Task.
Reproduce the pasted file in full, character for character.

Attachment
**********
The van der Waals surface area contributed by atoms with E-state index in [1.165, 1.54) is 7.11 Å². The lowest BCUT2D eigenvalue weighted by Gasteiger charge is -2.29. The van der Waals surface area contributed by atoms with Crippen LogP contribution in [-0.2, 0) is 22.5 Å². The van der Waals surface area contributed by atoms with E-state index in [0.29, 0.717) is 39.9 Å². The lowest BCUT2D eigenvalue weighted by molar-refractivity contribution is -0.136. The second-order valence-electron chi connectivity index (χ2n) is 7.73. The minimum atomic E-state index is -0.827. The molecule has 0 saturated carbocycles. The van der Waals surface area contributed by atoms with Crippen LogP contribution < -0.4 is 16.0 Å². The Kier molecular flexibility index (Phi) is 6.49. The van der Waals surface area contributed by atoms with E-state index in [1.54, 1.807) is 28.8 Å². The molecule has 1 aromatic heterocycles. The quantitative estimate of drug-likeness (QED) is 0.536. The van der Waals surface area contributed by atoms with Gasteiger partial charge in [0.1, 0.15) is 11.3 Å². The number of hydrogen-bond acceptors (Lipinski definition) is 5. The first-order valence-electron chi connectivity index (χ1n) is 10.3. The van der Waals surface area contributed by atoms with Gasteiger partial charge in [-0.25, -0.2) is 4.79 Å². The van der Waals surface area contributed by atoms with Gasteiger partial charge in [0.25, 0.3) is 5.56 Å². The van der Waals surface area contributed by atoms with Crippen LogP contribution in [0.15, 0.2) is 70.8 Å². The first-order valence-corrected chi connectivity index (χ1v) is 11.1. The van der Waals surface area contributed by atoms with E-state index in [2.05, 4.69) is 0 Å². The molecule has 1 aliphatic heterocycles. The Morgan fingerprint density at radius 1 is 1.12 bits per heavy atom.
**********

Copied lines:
The van der Waals surface area contributed by atoms with E-state index in [1.165, 1.54) is 7.11 Å². The lowest BCUT2D eigenvalue weighted by Gasteiger charge is -2.29. The van der Waals surface area contributed by atoms with Crippen LogP contribution in [-0.2, 0) is 22.5 Å². The van der Waals surface area contributed by atoms with E-state index in [0.29, 0.717) is 39.9 Å². The lowest BCUT2D eigenvalue weighted by molar-refractivity contribution is -0.136. The second-order valence-electron chi connectivity index (χ2n) is 7.73. The minimum atomic E-state index is -0.827. The molecule has 0 saturated carbocycles. The van der Waals surface area contributed by atoms with Crippen LogP contribution < -0.4 is 16.0 Å². The Kier molecular flexibility index (Phi) is 6.49. The van der Waals surface area contributed by atoms with E-state index in [1.54, 1.807) is 28.8 Å². The molecule has 1 aromatic heterocycles. The quantitative estimate of drug-likeness (QED) is 0.536. The van der Waals surface area contributed by atoms with Gasteiger partial charge in [0.1, 0.15) is 11.3 Å². The number of hydrogen-bond acceptors (Lipinski definition) is 5. The first-order valence-electron chi connectivity index (χ1n) is 10.3. The van der Waals surface area contributed by atoms with Gasteiger partial charge in [-0.25, -0.2) is 4.79 Å². The van der Waals surface area contributed by atoms with Gasteiger partial charge in [0.25, 0.3) is 5.56 Å². The van der Waals surface area contributed by atoms with Crippen LogP contribution in [0.15, 0.2) is 70.8 Å². The first-order valence-corrected chi connectivity index (χ1v) is 11.1. The van der Waals surface area contributed by atoms with E-state index in [2.05, 4.69) is 0 Å². The molecule has 1 aliphatic heterocycles. The Morgan fingerprint density at radius 1 is 1.12 bits per heavy atom.